Fans of the silver ball have now had ample opportunity to experience a great number of pinball simulations on the PC. Many of the games use wacky ideas, a bad physics model and are not terribly exciting. The phrase "the ball is wild" has been used to describe real pinball and it's been incredibly difficult for designers to replicate that action on a computer. Developers have used all sorts of bizarre features in an attempt to liven up simulations -- features that could never be duplicated in the arcade. Usually, they've only alienated true fans looking for a great pinball game, making them wary of the genre in general.
Take heart, pinball fans! Pro Pinball: The Web, while it may not hit the super jackpot, takes great strides in the right direction. Empire Interactive has developed a truly viable pinball simulation rather than a bizarre hybrid with silly trappings that heretofore have passed as cyber pinball games. Pro Pinball: The Web is straight up pinball, realistic in most every aspect and, while it isn't the most perfect table ever devised, the dedication poured into creating a realistic simulation is obvious.
As a stand-alone table, the game is actually just slightly above average. Although a lot of work was put into the design, it still isn't close to the top-notch design of today's best real pinball tables and, in fact, its fairly generic looks detract from the overall experience. The layout, on the other hand, is decently structured and none of the ramps are too difficult to hit. The table is of average difficulty with multi-ball action fairly easy to initiate and the different modes create just the right amount of challenge. The best thing about the table is its sharp look at high resolution, though you need a high-end computer to run the game in its highest graphical modes.
Without doubt, the game's most outstanding feature is its superb physics model. While a truly accurate replication of "wild" pinball movement may yet be in the distant future, Pro Pinball: The Web contains the most accurate ball physics to date. The ball feels weighty and connected to the table in just the right way while possessing accurate amounts of backspin and exhibiting the same strange quirks seen on actual tables. The only minor quibble is that the ball occasionally is a bit too bouncy but certainly not to extremes.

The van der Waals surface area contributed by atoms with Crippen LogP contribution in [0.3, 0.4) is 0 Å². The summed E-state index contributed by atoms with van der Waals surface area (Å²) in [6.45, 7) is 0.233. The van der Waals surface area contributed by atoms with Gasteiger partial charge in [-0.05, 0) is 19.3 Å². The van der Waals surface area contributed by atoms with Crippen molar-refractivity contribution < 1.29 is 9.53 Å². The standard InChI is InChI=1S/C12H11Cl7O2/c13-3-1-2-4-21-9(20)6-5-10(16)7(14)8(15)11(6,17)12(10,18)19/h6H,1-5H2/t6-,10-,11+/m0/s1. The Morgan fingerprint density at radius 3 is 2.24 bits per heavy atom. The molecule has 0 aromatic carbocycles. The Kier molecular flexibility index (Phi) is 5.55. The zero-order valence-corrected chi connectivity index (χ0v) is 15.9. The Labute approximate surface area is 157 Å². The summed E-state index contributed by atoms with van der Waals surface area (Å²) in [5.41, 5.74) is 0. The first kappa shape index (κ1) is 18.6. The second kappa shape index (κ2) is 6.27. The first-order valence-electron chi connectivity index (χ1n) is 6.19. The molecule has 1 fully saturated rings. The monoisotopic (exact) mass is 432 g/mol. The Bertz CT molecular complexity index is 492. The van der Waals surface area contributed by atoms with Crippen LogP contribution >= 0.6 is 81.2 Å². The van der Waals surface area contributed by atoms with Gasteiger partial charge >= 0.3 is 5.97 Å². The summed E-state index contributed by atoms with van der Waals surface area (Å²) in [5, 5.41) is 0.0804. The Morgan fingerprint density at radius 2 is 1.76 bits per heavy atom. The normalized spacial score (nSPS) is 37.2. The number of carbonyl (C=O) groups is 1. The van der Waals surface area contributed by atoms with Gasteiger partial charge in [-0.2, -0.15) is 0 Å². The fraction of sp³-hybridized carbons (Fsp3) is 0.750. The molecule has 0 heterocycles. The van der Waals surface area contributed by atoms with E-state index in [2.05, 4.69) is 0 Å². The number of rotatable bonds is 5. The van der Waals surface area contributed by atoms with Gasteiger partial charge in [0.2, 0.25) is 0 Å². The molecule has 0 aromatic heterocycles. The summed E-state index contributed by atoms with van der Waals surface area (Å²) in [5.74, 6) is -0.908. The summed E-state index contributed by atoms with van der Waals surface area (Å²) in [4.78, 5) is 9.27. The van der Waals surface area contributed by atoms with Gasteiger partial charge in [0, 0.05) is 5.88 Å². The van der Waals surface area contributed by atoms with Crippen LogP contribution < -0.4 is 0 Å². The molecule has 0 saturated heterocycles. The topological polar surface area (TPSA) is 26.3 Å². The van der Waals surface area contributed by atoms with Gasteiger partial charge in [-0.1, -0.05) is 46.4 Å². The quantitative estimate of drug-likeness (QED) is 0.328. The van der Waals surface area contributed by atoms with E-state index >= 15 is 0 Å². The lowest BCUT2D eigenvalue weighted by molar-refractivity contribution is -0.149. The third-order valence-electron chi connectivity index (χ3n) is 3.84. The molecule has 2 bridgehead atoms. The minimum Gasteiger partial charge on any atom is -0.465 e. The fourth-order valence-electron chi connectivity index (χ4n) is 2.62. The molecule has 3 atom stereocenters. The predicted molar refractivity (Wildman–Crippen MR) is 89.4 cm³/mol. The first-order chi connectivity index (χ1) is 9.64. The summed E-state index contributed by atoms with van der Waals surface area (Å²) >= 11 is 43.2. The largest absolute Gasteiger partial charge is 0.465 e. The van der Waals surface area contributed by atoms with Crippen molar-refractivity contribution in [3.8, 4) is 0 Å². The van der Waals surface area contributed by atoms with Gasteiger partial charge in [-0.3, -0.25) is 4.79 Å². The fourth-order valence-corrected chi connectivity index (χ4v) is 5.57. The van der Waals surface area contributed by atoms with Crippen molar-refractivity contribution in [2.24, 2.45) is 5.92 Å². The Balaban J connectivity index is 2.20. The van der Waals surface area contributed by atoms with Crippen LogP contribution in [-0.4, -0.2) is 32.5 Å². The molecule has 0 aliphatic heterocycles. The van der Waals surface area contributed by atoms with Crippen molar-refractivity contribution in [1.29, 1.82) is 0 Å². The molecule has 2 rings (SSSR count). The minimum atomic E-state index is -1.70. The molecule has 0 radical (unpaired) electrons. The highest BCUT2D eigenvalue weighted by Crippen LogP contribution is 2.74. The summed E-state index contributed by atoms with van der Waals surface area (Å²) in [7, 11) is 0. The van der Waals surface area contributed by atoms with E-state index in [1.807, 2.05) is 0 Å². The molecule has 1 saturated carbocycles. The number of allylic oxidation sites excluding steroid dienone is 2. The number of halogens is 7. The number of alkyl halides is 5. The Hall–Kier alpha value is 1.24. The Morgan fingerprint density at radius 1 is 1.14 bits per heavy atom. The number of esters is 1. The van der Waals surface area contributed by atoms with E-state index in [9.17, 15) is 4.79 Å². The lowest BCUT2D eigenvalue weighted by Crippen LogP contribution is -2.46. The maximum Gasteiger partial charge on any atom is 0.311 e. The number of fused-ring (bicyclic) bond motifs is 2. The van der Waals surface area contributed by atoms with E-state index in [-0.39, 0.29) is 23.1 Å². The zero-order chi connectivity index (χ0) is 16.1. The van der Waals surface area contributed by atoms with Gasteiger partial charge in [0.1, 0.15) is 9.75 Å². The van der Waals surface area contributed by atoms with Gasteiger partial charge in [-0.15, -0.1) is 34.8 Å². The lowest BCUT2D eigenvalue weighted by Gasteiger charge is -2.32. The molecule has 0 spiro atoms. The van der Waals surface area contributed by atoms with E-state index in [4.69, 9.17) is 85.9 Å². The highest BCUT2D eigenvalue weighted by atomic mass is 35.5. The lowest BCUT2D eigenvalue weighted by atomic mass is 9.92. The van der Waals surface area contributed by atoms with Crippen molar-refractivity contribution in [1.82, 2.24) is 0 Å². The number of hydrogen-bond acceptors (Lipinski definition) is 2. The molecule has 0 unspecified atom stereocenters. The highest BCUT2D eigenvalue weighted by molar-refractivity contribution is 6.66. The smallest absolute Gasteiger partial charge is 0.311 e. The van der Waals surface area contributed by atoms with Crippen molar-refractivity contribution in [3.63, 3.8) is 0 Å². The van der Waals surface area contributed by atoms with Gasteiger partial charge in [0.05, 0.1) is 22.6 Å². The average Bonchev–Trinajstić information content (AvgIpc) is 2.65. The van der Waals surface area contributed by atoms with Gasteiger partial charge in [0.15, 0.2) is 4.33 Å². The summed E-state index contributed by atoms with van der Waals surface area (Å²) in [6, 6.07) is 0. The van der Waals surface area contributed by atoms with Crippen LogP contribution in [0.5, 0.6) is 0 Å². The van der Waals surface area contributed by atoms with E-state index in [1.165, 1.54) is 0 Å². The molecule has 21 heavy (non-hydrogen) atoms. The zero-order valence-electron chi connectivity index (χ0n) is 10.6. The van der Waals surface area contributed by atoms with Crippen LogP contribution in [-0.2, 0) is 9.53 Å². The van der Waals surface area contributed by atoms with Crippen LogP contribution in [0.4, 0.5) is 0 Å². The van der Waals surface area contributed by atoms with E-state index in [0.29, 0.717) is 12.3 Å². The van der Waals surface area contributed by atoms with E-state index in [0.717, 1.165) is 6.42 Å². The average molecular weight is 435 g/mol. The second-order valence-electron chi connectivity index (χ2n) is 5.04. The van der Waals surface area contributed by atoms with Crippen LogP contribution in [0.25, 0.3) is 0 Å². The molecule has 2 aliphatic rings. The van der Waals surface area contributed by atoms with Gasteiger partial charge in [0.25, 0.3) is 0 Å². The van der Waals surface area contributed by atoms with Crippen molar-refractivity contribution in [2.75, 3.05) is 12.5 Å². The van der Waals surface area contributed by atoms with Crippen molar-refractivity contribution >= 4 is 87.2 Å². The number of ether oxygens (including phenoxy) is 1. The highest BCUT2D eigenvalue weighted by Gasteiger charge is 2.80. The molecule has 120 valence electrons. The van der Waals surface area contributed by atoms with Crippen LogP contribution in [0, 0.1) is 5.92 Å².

For gamers who feel that only one table and no special effects make for a bad pinball game, Pro Pinball: The Web won't change your mind. This game will be appreciated by true pinball die-hards and in that regard it delivers very nicely. But, more importantly, it also shows promise for the future of the Pro Pinball series -- a series that could become the hallmark of computer pinball gaming for years to come if the designs continue to improve.
Graphics: Although there's only one table, it looks extremely sharp with crisp and clean graphics that appear amazingly real when set at the highest resolution (high-end computer recommended).
Sound: Music is of average quality but the score is bolstered by the wide variety of sounds heard as you activate various switches and modes.
Enjoyment: While the table is a touch bland, the physics make up for it to a certain degree, making it feel very realistic. It isn't the best pinball game ever made but at the time of release is certainly the best computer pinball game constructed. It certainly gives fans hope that even better games are yet to come, especially if the Pro Pinball series flourishes.
Replay Value: If you love pinball, you'll get plenty of gameplay from The Web due to its accurate physics and realistic action. Trying to set high scores is always an option for replay.
In this pinball simulation, you play on a table called "The Web". With the help of three flippers, you must send the ball into the various openings, trapdoors, and ramps. You can gain various bonuses (such as several balls to knock at the same time) if you play particularly well. Some of the targets activate special missions when you hit them with a ball. Those missions vary from aiming at specific targets to playing mini-games, such as shooting asteroids. After you have completed five missions, you'll be able to face the Dark Queen, the off-screen antagonist of the game.
Unlike many other pinball games, "The Web" aims for realistic simulation of pinball. The game implements real table physics, and doesn't feature any unrealistic gadgets or living enemies.
People who downloaded Pro Pinball: The Web have also downloaded:
Pro Pinball: Big Race USA, Pro Pinball: Timeshock!, Pro Pinball: Fantastic Journey, Pure Pinball, Addiction Pinball, Pinball Illusions, Pinball Fantasies, Microsoft Pinball Arcade
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